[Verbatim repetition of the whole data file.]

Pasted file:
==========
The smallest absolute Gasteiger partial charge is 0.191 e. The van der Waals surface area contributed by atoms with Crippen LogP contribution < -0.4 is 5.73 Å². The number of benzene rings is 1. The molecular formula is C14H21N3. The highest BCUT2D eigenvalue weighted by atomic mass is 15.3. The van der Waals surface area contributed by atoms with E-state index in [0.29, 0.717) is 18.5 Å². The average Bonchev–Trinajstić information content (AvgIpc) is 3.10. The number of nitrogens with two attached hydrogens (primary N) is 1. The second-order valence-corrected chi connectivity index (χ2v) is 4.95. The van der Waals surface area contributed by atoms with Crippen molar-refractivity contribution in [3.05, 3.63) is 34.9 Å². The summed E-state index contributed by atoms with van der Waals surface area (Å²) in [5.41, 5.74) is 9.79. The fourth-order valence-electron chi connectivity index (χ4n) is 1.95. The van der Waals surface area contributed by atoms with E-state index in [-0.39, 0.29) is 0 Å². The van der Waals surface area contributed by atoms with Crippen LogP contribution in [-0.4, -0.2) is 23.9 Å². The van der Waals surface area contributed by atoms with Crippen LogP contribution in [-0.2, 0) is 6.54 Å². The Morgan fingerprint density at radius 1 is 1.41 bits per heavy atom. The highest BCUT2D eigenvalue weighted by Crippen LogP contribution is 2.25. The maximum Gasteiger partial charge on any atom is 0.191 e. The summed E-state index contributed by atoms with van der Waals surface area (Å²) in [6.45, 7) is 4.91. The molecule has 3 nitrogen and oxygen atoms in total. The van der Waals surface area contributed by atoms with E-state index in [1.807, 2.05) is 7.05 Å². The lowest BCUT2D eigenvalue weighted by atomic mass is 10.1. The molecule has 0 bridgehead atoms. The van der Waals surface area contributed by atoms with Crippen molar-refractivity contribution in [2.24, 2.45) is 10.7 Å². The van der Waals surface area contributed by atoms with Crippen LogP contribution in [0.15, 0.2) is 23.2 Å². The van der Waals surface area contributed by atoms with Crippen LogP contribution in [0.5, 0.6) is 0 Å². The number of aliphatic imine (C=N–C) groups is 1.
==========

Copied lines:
The smallest absolute Gasteiger partial charge is 0.191 e. The van der Waals surface area contributed by atoms with Crippen LogP contribution < -0.4 is 5.73 Å². The number of benzene rings is 1. The molecular formula is C14H21N3. The highest BCUT2D eigenvalue weighted by atomic mass is 15.3. The van der Waals surface area contributed by atoms with E-state index in [0.29, 0.717) is 18.5 Å². The average Bonchev–Trinajstić information content (AvgIpc) is 3.10. The number of nitrogens with two attached hydrogens (primary N) is 1. The second-order valence-corrected chi connectivity index (χ2v) is 4.95. The van der Waals surface area contributed by atoms with Crippen molar-refractivity contribution in [3.05, 3.63) is 34.9 Å². The summed E-state index contributed by atoms with van der Waals surface area (Å²) in [5.41, 5.74) is 9.79. The fourth-order valence-electron chi connectivity index (χ4n) is 1.95. The van der Waals surface area contributed by atoms with E-state index in [-0.39, 0.29) is 0 Å². The van der Waals surface area contributed by atoms with Crippen LogP contribution in [-0.4, -0.2) is 23.9 Å². The van der Waals surface area contributed by atoms with Crippen LogP contribution in [-0.2, 0) is 6.54 Å². The Morgan fingerprint density at radius 1 is 1.41 bits per heavy atom. The highest BCUT2D eigenvalue weighted by Crippen LogP contribution is 2.25. The maximum Gasteiger partial charge on any atom is 0.191 e. The summed E-state index contributed by atoms with van der Waals surface area (Å²) in [6.45, 7) is 4.91. The molecule has 3 nitrogen and oxygen atoms in total. The van der Waals surface area contributed by atoms with E-state index in [1.807, 2.05) is 7.05 Å². The lowest BCUT2D eigenvalue weighted by atomic mass is 10.1. The molecule has 0 bridgehead atoms. The van der Waals surface area contributed by atoms with Crippen molar-refractivity contribution in [2.24, 2.45) is 10.7 Å². The van der Waals surface area contributed by atoms with Crippen LogP contribution in [0.15, 0.2) is 23.2 Å². The van der Waals surface area contributed by atoms with Crippen LogP contribution in [0.5, 0.6) is 0 Å². The number of aliphatic imine (C=N–C) groups is 1.